If you live in the Northeast, you’ve probably gone clam digging in the summertime. If so, then you know that finding even one or two quahogs is no mean feat. You stomp along the surf line looking for big holes dug into the sand by these bivalves, and if nothing is there, don’t despair — you’ll find out where they are soon enough as you work your way down the beach. If you’re like most people who go clam digging, you come up with as many clams as the number of holes awaiting them in the sand — zero. So why does this happen?
The answer is simple: there’s more to clam digging than making a big hole in the sand. You have to know where to dig, and you have to make sure that the clam isn’t at a depth too deep for you to reach. The white part of the quahog’s shell is made up of calcium carbonate — it’s as hard as limestone. This means that those little bivalves can dig through the sand when it comes time for them to bury themselves so they can rest and preserve their energy. This is when they dig deep into the sand at low tide and settle in for a long winter’s nap.
The clam digs down with its foot until it hits solid soil, and then works its way along at that depth. The only way to know where it’s going is to follow it. This fact alone accounts for why you’re not likely to find more than one or two quahogs on your clam digging trip, even if there are many holes in the sand.
The other reason has to do with how deeply the quahog digs itself into the beach. You’ll soon discover that the clam at your feet is no easy catch. If you’re lucky, it’ll be just far enough below the surface of the sand so that you can reach it with a spade or shovel. Otherwise, if you try to dig it up with just your hands, forget about catching that quahog — all you’ll have left is a big hole.
If you do manage to catch it, you can be sure that your hand or shovel is going to get a good workout as the clam tries to stay buried. Quahogs have strong adductor muscles, and these are what allow them to clamp down their shells tightly enough for them not to be pulled out of the sand.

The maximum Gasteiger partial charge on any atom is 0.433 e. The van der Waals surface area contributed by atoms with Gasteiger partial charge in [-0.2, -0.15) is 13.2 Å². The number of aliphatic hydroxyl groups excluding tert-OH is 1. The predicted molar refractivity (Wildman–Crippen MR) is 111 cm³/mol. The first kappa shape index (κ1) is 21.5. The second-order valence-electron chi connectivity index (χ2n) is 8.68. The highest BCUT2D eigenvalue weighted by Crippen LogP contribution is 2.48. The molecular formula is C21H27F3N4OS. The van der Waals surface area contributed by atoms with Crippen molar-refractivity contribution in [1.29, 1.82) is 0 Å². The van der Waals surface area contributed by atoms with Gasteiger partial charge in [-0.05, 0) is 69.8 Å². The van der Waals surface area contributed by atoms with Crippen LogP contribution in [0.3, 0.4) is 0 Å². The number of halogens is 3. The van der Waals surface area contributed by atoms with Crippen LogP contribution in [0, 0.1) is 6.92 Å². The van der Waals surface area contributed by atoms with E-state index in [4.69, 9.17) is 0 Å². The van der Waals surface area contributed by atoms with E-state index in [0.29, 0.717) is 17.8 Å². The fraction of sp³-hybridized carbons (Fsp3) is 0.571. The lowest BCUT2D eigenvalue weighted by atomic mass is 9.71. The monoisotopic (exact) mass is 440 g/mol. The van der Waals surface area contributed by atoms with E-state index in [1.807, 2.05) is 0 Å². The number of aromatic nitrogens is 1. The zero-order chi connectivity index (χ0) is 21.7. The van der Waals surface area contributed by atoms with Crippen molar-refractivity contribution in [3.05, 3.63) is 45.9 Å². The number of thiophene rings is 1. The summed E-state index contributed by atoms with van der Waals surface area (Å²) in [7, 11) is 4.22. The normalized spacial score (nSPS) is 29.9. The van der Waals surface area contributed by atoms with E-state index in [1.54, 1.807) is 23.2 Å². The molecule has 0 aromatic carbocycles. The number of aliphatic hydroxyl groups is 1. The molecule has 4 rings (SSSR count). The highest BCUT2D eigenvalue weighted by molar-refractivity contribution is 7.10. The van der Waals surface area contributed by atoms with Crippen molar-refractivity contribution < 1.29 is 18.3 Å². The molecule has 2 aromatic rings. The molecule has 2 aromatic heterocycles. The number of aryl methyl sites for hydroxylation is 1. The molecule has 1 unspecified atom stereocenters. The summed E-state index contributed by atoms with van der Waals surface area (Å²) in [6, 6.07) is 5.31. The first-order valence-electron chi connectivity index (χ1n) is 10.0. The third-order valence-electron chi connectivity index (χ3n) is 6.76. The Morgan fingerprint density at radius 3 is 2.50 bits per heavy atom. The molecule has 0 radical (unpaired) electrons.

By the time you’ve succeeded in bringing your quahog to the surface, your prize will probably be covered with sand and seaweed. You’ll want to get it cleaned up before you cook it, but doing so is easier said than done. The best way to clean a quahog is to blast its body open using compressed air in a water tunnel.
There used to be quahog farms throughout the Northeast, with most of them located on Cape Cod where quahogs are plentiful all year round. Part of their business involved using blasting technology to open the clams so they could be cleaned. A lot of people have gotten pretty good at digging up clams by hand, but it’s really not worth the effort. If you want to try your hand at clam digging, just be sure to bring the appropriate tools with you so you don’t go home empty-handed.
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Where do you find clams in the sand?
Clams burrow into the sand at low tide. Find places where there are big holes in the sand and dig at their edges. Clams will usually be within reach of your spade or shovel, so you’ll have to bring one with you to dig them up. Another places to find clams are under rocks, in rock crevices, and amidst seaweed.
What equipment do you need to dig up a clam in sand?
You’ll need a spade or shovel with a sturdy handle in order to dig clams from the sand at low tide. If you’re lucky, the quahog will be close enough to the surface that all you’ll have to do is lift it out. If it’s buried too deep, you’ll need a spade or shovel with an extra-long handle. Another optional item that can come in handy is a spud bar — it’s basically the same as a crowbar and can be used for prying up rocks.
Why can’t I find clams by just digging randomly in the sand?
It’s unlikely you’ll be able to get to the clams by digging randomly in the sand. They burrow deep at low tide, so you’ll have to follow them with your spade or shovel to get them out of their holes. Otherwise, all you’ll be left with is a big hole — not exactly the outcome you were hoping for.